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Cross-border skills exchange helps children in Lithuania get the cancer treatment they deserve

Paediatric oncology researchers in Lithuania often lack opportunities for international research and training. The EU-funded TREL project helped place 32 specialists from Lithuania in Europe’s leading medical institutions. The programme is already having an impact on the treatment of paediatric cancers in Lithuania, and accelerating scientific excellence in this research area.

©Konstantin Yuganov #482327502 source: 2023

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According to the World Health Organization, around 400 000 children and adolescents develop cancer every year. Survival rates in high-income countries can be as high as 80 %.

Yet “in Lithuania, survival rates are 10-20 % below the European average,” notes Jelena Rascon, project coordinator of the EU-funded TREL project. “With only around 80 new child cancer cases annually, it is difficult to develop the clinical expertise these children deserve.”

A lack of investment in Lithuanian oncology infrastructure has also resulted in few researchers and reduced transnational knowledge sharing opportunities.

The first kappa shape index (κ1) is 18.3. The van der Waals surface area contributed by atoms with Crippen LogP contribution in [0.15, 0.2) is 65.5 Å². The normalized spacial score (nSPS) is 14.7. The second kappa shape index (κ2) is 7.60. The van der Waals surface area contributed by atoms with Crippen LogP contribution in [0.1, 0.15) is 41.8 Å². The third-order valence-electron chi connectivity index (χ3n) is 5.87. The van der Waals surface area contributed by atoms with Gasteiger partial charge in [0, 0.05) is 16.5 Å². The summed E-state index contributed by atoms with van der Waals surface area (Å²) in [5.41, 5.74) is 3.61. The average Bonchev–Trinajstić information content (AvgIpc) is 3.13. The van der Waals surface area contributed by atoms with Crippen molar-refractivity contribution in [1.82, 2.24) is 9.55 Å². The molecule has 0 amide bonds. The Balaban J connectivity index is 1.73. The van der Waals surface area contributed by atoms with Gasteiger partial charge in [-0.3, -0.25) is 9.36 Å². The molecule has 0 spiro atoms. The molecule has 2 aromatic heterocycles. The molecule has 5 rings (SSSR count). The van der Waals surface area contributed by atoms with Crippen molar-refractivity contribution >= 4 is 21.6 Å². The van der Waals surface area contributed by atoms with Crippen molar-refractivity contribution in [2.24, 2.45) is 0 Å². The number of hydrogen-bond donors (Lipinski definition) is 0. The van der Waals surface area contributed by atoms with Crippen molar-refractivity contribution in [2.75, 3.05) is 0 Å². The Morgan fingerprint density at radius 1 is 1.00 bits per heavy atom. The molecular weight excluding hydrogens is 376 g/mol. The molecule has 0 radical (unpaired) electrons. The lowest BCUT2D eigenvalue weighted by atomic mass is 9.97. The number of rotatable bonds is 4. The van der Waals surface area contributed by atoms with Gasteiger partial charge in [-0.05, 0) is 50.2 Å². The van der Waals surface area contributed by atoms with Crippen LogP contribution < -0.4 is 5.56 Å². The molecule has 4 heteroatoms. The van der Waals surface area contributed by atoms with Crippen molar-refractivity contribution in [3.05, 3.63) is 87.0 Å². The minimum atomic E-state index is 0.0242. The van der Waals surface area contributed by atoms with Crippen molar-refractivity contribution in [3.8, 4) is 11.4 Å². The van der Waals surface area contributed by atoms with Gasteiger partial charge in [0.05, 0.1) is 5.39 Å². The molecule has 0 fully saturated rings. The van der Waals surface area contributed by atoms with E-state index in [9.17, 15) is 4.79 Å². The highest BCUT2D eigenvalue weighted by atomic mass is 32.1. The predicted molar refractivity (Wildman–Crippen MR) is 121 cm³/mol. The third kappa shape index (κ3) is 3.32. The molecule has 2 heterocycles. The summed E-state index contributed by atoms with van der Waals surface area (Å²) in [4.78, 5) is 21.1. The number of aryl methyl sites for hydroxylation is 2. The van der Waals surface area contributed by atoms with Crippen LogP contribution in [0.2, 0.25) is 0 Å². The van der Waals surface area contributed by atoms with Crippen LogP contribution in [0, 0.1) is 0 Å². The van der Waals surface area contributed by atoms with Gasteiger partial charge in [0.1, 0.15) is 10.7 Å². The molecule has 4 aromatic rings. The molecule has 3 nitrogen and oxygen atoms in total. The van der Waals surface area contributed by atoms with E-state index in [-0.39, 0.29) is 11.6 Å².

To turn things around, TREL has twinned 10 multidisciplinary teams (comprising 32 specialists) from Vilnius University Hospital Santaros Klinikos (VULSK, the project coordinator) with nine specialist international research partners.

“This has increased our capacity to initiate our own research, run clinical trials and, ultimately, treat cancer more effectively,” says Rascon. “Partners have also said their own knowledge has benefited from reviewing our cases and learning of our challenges.”

Delivering better diagnoses

TREL focused on solid cancerous tumours – which occur in many parts of the body – selecting those most common in children.

VULSK researchers joined European paediatric oncology groups working on paediatric brain tumours (SIOP-BTG), neuroblastoma (SIOPEN) and renal tumours (SIOP- RTSG), with nine professionals participating in various knowledge transfer activities.

After training on renal tumour sampling, biobanking and biomarker interpretation at the Princess Máxima Center in the Netherlands, VULSK doctors are now contributing to the international SIOP UMBRELLA paediatric study.

Additionally, a VULSK molecular biologist was seconded to the Austrian Children’s Cancer Research Institute (CCRI) in Vienna to learn about liquid biopsy techniques, molecular diagnostics and sample handling. This has enabled VULSK researchers to start sampling neuroblastoma (cancer that develops in immature nerve cells) material from blood and bone marrow, to detect tumour biomarkers.

“We previously had to send serum samples from our neuroblastoma patients away for analysis, now we are developing the capacity to do this ourselves,” remarks Renata Blackutė, VULSK project manager.

Revolutionising risk profiling

A key TREL goal is to develop the bioinformatics expertise needed for whole genome sequencing (WGS), which can identify individuals and families susceptible to cancer and so inform clinical decisions.